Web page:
Background: For some surgical procedures to be done, a patient's blood circulation needs to be stopped. In such situations, the maintenance of blood flow to the brain is perceived beneficial even in the presence of deep hypothermia. We aimed to assess the benefits of the maintenance of antegrade cerebral perfusion (ACP) compared with deep hypothermic circulatory arrest (DHCA).
Methods: Patients aged 18-80 years undergoing pulmonary endarterectomy surgery in a UK centre (Papworth Hospital, Cambridge) were randomly assigned with a computer generated sequence to receive either DHCA for periods of up to 20 min at 20°C or ACP (1:1 ratio). The primary endpoint was change in cognitive function at 12 weeks after surgery, as assessed by the trail-making A and B tests, the Rey auditory verbal learning test, and the grooved pegboard test. Patients and assessors were masked to treatment allocation. Primary analysis was by intention to treat. The trial is registered with Current Controlled Trials, number ISRCTN84972261.
Findings: We enrolled 74 of 196 screened patients (35 to receive DHCA and 39 to receive ACP). Nine patients crossed over from ACP to DHCA to allow complete endarterectomy. At 12 weeks, the mean difference between the two groups in Z scores (the change in cognitive function score from baseline divided by the baseline SD) for the three main cognitive tests was 0·14 (95% CI -0·14 to 0·42; p=0·33) for the trail-making A and B tests, -0·06 (-0·38 to 0·25; p=0·69) for the Rey auditory verbal learning test, and 0·01 (-0·26 to 0·29; p=0·92) for the grooved pegboard test. All patients showed improvement in cognitive function at 12 weeks. We recorded no significant difference in adverse events between the two groups. At 12 weeks, two patients had died (one in each group) [corrected].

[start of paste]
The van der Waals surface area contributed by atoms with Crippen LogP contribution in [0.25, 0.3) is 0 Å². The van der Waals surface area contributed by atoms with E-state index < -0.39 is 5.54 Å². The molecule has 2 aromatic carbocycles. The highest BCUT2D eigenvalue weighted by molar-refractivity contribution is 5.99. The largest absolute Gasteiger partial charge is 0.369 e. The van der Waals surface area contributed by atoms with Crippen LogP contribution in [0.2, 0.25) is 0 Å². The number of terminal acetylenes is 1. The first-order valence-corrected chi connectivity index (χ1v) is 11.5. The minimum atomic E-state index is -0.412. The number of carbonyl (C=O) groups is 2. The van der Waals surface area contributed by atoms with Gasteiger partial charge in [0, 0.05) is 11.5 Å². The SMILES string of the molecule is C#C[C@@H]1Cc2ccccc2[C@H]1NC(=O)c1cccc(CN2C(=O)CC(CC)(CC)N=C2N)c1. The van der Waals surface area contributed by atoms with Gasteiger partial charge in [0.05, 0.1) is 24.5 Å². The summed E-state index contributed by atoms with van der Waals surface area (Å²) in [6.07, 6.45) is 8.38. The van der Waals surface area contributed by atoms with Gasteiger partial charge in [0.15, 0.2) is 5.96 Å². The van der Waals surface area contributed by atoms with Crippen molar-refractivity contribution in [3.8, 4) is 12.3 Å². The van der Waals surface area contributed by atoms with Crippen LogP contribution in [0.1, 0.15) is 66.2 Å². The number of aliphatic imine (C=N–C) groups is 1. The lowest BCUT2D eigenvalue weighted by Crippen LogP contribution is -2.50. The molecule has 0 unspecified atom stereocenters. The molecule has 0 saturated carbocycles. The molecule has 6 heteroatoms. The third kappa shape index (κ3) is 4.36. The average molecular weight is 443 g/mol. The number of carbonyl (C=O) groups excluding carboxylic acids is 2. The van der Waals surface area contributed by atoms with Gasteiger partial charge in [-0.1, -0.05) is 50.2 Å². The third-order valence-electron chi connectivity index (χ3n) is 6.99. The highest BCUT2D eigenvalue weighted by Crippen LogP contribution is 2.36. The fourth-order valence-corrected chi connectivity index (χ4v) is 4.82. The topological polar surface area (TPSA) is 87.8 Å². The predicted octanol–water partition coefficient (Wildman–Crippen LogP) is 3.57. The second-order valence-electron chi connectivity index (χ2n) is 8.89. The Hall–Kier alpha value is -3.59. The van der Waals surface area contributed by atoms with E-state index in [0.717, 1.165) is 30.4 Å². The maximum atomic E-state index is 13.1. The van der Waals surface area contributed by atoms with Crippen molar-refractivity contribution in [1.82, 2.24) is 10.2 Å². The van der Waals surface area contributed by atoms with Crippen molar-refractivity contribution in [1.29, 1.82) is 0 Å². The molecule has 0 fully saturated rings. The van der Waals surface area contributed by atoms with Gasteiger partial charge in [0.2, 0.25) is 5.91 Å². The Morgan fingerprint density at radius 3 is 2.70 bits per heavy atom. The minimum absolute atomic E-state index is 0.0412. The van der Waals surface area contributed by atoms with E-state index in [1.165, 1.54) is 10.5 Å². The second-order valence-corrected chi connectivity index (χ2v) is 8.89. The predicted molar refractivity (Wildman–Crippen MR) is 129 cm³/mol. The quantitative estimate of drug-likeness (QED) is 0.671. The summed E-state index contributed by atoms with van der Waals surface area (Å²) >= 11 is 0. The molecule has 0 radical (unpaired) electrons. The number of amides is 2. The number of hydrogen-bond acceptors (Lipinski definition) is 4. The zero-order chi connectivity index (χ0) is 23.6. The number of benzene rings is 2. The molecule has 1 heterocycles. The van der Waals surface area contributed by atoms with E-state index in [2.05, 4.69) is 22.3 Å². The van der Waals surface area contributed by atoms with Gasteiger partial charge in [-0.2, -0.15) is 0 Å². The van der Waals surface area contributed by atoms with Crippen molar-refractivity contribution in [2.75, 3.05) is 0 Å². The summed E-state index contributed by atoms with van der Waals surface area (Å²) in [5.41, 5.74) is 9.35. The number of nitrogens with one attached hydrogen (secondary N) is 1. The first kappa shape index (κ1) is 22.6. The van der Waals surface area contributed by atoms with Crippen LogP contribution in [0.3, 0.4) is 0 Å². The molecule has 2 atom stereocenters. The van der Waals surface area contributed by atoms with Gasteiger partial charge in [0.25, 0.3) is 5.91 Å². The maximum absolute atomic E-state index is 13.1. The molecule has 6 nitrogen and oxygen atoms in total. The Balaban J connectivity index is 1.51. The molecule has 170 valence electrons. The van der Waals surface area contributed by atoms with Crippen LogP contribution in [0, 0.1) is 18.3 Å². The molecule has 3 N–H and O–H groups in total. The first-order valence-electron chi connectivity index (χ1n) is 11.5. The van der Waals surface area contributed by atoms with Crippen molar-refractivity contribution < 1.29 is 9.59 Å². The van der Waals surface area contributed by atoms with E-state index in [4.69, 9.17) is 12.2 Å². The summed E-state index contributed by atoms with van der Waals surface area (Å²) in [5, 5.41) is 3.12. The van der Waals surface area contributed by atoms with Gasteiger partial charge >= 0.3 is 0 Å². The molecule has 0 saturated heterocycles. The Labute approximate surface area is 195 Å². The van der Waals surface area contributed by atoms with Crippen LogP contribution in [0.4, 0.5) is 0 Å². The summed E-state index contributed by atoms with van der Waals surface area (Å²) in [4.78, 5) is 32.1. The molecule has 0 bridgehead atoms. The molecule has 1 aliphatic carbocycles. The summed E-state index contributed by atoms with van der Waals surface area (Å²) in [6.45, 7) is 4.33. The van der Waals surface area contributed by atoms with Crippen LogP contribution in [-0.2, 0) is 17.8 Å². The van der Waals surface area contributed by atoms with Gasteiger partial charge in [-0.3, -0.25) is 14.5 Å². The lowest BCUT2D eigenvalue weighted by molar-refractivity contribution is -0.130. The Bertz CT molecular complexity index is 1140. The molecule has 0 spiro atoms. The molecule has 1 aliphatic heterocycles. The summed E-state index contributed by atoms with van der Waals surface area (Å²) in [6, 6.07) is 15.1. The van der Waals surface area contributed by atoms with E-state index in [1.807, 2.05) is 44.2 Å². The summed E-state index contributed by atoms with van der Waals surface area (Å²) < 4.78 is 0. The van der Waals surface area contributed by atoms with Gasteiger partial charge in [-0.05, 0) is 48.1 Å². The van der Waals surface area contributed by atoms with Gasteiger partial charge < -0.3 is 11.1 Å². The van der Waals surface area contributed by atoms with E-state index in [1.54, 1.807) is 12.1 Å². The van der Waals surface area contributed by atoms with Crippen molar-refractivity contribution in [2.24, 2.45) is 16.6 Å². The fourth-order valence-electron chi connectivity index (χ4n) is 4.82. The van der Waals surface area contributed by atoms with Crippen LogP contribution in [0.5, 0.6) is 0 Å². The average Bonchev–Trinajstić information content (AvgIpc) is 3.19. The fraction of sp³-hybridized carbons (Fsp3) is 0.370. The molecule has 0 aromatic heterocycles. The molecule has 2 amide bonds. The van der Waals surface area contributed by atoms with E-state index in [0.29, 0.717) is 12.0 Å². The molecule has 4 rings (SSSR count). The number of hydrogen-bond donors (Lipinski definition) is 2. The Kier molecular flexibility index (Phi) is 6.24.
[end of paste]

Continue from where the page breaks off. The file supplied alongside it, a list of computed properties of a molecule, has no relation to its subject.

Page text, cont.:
Interpretation: Cognitive function is not impaired by either ACP or DHCA. We recommend circulatory arrest as the optimum modality for patients undergoing pulmonary endarterectomy surgery.
Funding: J P Moulton Charitable Foundation.
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